Aging teenager contests that YouTube was better in his day

College admissions pages have been laced with the go-to accepted post: “I like to watch Netflix and stay in, but also am always down to go out and party!” This type of sen­tence is as dry and overdone as Deece chicken. The phrase “Netflix and chill” has also been overused, both as a Halloween costume and a pickup line. Regardless of how you use the phrase, it lacks creativity. Netflix as an “activ­ity” lacks creativity as well, people with vary­ing amounts of incomplete homework open up the site to escape their responsibilities.

Netflix is the means to the kind of vegetative state that Wall-E warns about. Unless you are one of those people using it as a means to the “chill” side, it has no purpose other than being an opiate. Leaving Marx out of this, opiates are ad­dictive and damaging. Why hasn’t D.A.R.E. been working on this problem? After all, D.A.R.E. is an extremely effective way to prevent kids from using substances. My best friend from elementa­ry school and I were chosen to read our articles about resisting drugs out loud in front of our 5th grade class. To this day, we have stuck to our maxim: “I’ll never do an alcohol ever.”

I have not opened Netflix this entire semes­ter. This could be seen as an amazing statement to many readers (even though that’s probably just my parents), but it’s true. I have never even wanted to open Netflix this year. We’re going to ignore how this might mean that I have nobody to Netflix and chill with, and focus on the main point. I’m in college and don’t watch Netflix or eat ramen noodles.

If you’re still reading at this point, you proba­bly want to know my secret. By the law of con­servation of pointless time-wasting, I have to be flushing my youth away doing something else. I am not on Yik Yak, nor do I vent Dantian, un­requited affections upon Vassar Missed connec­tions. I have no Pokemon games to play, and I’m already one of the best in the nation at “Rat on a Jet Ski,” so instead, I sold my soul to YouTube.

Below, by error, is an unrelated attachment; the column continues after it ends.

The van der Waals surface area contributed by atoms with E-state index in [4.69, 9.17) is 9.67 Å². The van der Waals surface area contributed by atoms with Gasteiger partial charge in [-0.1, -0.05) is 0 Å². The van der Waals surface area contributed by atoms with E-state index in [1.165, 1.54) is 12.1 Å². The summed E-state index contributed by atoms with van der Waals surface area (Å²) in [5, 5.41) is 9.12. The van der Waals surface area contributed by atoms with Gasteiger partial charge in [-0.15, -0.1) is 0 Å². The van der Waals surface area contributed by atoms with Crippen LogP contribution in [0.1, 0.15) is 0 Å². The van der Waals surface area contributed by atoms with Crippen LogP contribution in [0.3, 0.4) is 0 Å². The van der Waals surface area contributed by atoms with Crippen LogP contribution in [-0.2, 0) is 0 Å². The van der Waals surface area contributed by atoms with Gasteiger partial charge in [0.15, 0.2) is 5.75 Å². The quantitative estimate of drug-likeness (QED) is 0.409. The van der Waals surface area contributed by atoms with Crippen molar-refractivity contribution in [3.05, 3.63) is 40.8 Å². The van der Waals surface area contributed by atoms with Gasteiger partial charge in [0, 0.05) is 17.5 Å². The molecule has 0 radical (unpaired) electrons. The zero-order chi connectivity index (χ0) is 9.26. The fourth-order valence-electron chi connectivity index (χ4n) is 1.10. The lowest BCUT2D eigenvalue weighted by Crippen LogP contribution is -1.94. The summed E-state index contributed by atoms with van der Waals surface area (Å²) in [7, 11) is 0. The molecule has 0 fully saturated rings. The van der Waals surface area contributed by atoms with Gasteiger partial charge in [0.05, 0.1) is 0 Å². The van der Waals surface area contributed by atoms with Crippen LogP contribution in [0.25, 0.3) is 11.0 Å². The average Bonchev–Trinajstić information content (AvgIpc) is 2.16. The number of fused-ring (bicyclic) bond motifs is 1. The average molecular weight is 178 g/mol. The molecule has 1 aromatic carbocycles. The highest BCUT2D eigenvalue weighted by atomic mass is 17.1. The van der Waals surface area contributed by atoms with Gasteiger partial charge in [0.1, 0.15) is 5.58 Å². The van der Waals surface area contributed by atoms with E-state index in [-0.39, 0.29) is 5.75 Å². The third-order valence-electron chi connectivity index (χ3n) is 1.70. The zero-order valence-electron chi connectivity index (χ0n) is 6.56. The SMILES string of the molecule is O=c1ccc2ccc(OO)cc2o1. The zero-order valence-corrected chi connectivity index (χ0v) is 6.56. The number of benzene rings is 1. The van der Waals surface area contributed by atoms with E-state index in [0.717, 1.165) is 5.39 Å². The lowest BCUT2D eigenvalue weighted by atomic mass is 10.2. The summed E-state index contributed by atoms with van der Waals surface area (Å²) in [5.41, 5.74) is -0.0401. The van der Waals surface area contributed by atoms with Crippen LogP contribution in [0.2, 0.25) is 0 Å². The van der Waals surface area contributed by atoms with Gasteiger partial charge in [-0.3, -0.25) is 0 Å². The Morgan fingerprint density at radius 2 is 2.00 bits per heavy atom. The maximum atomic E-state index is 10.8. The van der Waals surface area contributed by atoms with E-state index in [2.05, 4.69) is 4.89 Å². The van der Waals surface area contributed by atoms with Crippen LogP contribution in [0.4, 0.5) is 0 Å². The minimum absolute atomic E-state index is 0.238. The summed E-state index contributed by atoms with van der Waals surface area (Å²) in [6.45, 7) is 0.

Since people tell me I dress and act like a dad, I figured I might as well take some fellow mil­lennials on a trip down memory lane. Remem­ber when YouTube didn’t have ads? Or any HD videos? Remember when YouTube was a sea of unprocessed content? I do, and my recent foray into the depths of the internet has made me look critically at the history of YouTube.

Naturally, I started my research by watching a video about the history of YouTube’s layout, on YouTube. What I found was quite surprising. Looking way back, YouTube was more of a place to put video files with a search function. The styling and organization was as unprocessed as the video content. I didn’t really start using the site, however, until it had gotten its shit together. I remember it being very clear how to make your own account; I guess YouTube figured that the bigger the “create account” button was, the more videos of cats falling off of stuff it would get.

The video content has changed remarkably from those days, too. YouTube was all about remarkable things and viral videos. The most editing that occurred was to make a video like “100 funny summer falls” or “Surfer dude auto­tune remix.” YouTube thrived on unoriginality. It wasn’t so much about the uploaders and who they were, but the content. A 12-year-old me could stay up scary late (like, 11:45) watching dubbed versions of “Yu-Gi-Oh!” Maybe the say­ing that your life flashes before your eyes when you die really refers to all the YouTube videos you have watched. Regardless of what I see in my final moments, be it snapchats, YouTube or real life, I bet my primary reaction would be embarrassment. And maybe hunger/revulsion when I revisit all those “Epic Meal Time” videos.

YouTube has become just as much of a so­cial network as some of the big-name ones; and I’m not just talking about the dregs of humanity that make an appearance in the comment sec­tion, but the overall layout of the page and the development of YouTuber as an occupation. Of course, I can’t bash the people who make six fig­ures off of fools like me who watch them play video games. Congrats.

YouTube has started to be less about the vid­eos, and more about the people putting them out. With likes and subscriptions becoming lit­eral currency, you can imagine that content can take a bit of a turn towards the basic. Still, if you can avoid the people in copious hair gel and makeup ranting about their meaningless lives, there is still some really amazing content to be found. “Seinfeld” bloopers and the “My Neck, My Mii” remix of the Khia song over the Ninten­do Wii theme music are my primary examples.

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